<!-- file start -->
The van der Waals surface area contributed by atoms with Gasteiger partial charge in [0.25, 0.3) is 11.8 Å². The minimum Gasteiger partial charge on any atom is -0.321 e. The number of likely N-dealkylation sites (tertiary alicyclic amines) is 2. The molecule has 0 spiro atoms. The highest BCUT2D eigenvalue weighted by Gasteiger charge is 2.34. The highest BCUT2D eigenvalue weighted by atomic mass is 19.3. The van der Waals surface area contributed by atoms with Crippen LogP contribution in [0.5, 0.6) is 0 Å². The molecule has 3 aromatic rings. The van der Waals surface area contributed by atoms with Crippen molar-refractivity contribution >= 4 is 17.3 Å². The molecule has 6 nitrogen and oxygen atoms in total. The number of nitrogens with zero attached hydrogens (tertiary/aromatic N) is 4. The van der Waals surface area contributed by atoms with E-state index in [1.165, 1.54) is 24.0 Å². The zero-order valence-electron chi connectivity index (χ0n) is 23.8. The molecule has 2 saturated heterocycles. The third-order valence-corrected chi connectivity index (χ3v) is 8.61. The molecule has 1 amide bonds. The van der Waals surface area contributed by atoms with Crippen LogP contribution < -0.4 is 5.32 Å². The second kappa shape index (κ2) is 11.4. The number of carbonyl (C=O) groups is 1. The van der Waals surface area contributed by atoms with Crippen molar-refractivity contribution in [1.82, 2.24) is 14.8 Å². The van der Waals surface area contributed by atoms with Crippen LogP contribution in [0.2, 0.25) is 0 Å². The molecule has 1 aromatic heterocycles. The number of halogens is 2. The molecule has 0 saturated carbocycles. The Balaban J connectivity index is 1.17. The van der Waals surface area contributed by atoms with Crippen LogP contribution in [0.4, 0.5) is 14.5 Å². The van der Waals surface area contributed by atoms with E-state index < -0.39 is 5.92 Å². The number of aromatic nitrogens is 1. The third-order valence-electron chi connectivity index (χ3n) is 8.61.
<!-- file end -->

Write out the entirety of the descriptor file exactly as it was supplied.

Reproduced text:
The van der Waals surface area contributed by atoms with Gasteiger partial charge in [0.25, 0.3) is 11.8 Å². The minimum Gasteiger partial charge on any atom is -0.321 e. The number of likely N-dealkylation sites (tertiary alicyclic amines) is 2. The molecule has 0 spiro atoms. The highest BCUT2D eigenvalue weighted by Gasteiger charge is 2.34. The highest BCUT2D eigenvalue weighted by atomic mass is 19.3. The van der Waals surface area contributed by atoms with Crippen LogP contribution in [0.5, 0.6) is 0 Å². The molecule has 3 aromatic rings. The van der Waals surface area contributed by atoms with Crippen molar-refractivity contribution >= 4 is 17.3 Å². The molecule has 6 nitrogen and oxygen atoms in total. The number of nitrogens with zero attached hydrogens (tertiary/aromatic N) is 4. The van der Waals surface area contributed by atoms with E-state index in [1.165, 1.54) is 24.0 Å². The zero-order valence-electron chi connectivity index (χ0n) is 23.8. The molecule has 2 saturated heterocycles. The third-order valence-corrected chi connectivity index (χ3v) is 8.61. The molecule has 1 amide bonds. The van der Waals surface area contributed by atoms with Crippen LogP contribution < -0.4 is 5.32 Å². The second kappa shape index (κ2) is 11.4. The number of carbonyl (C=O) groups is 1. The van der Waals surface area contributed by atoms with Crippen molar-refractivity contribution in [1.82, 2.24) is 14.8 Å². The van der Waals surface area contributed by atoms with Crippen LogP contribution in [0.2, 0.25) is 0 Å². The molecule has 1 aromatic heterocycles. The number of halogens is 2. The molecule has 0 saturated carbocycles. The Balaban J connectivity index is 1.17. The van der Waals surface area contributed by atoms with Crippen LogP contribution in [0.4, 0.5) is 14.5 Å². The van der Waals surface area contributed by atoms with E-state index < -0.39 is 5.92 Å². The number of aromatic nitrogens is 1. The third-order valence-electron chi connectivity index (χ3n) is 8.61.